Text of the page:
Ghost Walk celebrates Albion history

Photos by Tom Rivers Posted 28 September 2014
ALBION – Zach Shaffer portrays Noah Davis, who grew up poor but was later an esteemed judge. He was elected to Congress in 1869 and appointed US District Attorney by President Grant. David was elected a State Supreme Court justice and presided over the trial of William “Boss” Tweed.


Davis was one of 13 prominent Albion residents highlighted on the sixth annual Ghost Walk on Saturday at Mount Albion Cemetery. There were 66 students involved, serving as “ghosts,” tour guides, singers and on the tech crew.

Shannon Broda portrays Laura Ward, who was married to Judge Alexis Ward, who was instrumental in the development of the Rochester-Lockport-Niagara Falls Railroad. He was elected to the State Assembly in 1854, but died before taking office.

Kyle Thaine portrays Rufus Bullock, who grew up in Albion, was a railroad official in George and was elected that state’s governor in 1868. He was instrumental in the reconstruction of Georgia after the Civil War.

The steps leading up to the Civil War memorial at the cemetery were aglow for the Ghost Walk, which was attended by about 500 people.


William Pecorella portrays Starr Chester, a shoemaker from Gaines. He operated his shoe shop on Ridge Road. That shop was later moved to the Cobblestone Museum, where the building was restored as the John G. Peters Harness Shop.

Evan Steier portrays Judge Arad Thomas who served as county judge from 1860 to 1864. He wrote a book about pioneers in Orleans County. That book published in 1871 – “Pioneer History of Orleans County” – has been a valuable resource for the Ghost Walk.

 

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Smoke but no fire at Saint-Gobain

Photo by Tom Rivers Posted 27 September 2014
ALBION – Albion firefighters responded to a call about dark smoke coming from Saint-Gobain Adfors at about 12:30 p.m. today.


The company didn’t have a fire at its manufacturing plant located at 14770 Route 31. It was trying to use old oil for its boiler. When the dark smoke surfaced, the company switched the boiler back to natural gas, an employee said.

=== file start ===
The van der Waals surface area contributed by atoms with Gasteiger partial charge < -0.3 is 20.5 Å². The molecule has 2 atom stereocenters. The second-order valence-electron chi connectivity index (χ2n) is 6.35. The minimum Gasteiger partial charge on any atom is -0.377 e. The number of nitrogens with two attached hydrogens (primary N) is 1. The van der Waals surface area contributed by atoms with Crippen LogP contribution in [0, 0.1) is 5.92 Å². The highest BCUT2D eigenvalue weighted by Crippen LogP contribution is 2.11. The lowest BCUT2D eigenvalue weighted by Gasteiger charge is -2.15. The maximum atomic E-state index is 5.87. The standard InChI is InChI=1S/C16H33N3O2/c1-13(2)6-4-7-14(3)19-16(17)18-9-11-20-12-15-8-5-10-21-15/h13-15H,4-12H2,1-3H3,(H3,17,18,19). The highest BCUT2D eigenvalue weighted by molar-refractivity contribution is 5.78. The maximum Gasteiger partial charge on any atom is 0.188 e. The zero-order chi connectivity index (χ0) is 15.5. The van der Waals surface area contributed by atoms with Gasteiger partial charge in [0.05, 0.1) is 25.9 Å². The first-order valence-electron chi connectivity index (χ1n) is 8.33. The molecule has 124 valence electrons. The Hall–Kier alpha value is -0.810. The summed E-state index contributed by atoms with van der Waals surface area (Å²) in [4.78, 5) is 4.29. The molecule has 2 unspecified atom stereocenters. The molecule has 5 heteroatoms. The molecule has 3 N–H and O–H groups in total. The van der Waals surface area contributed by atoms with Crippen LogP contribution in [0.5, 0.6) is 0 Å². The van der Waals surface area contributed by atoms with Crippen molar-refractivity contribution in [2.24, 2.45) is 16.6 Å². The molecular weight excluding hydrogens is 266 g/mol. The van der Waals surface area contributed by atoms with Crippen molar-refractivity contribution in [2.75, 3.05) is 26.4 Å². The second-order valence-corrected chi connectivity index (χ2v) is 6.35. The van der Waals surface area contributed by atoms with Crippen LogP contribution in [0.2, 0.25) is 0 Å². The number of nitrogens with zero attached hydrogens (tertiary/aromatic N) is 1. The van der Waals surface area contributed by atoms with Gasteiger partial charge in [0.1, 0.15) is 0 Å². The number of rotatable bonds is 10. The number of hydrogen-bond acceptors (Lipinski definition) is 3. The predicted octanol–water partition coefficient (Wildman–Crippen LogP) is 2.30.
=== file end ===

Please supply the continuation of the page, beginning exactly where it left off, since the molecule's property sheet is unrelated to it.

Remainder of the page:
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Students will again portray prominent residents from Albion’s past

6th Annual Ghost Walk is Saturday at Mount Albion

File photo by Tom Rivers
In this photo from last year’s Ghost Walk, student Chey-Rain Eagle depicts Elizabeth Proctor, the third wife of John Proctor. He is considered the “Paul Revere of Gaines” for riding his horse and alerting residents all the way to Lewiston that the British were coming.


By Tom Rivers, Editor Posted 26 September 2014
ALBION – Students will again bring famous and not-so-famous Albion residents back to life on Saturday for the sixth annual Ghost Walk at Mount Albion Cemetery.


The event typically is a sell-out, and 400 of the 500 spots have already been claimed. Susan Starkweather Miller, one of the cooridnators of the project, said there are still spots available between 5 and 6:30 p.m. Residents can call up to 11 a.m. on Saturday to RSVP. Call Starkweather Miller at 589-2087 to reserve a spot.


Attendees are encouraged to park at the elementary school, and a bus will shuttle every 15 minutes between the school and cemetery.


“We still have spots open,” Strkweather Miller said this afternoon. “It makes the kids so happy when we fill up.”


Tickets are $5 each and proceeds are used for community projects. The student participants will meet to decide how to spend the money.


Some of the Albionites featured on the Ghost Walk include the following:

 

• Rufus Brown Bullock, Governor of Georgia after the Civil War;


• Dr. Elizabeth Harriet Denio, University of Rochester professor of Art History and German, who helped establish Memorial Art Gallery, and wrote definitive work on painter Nicholas Poussin;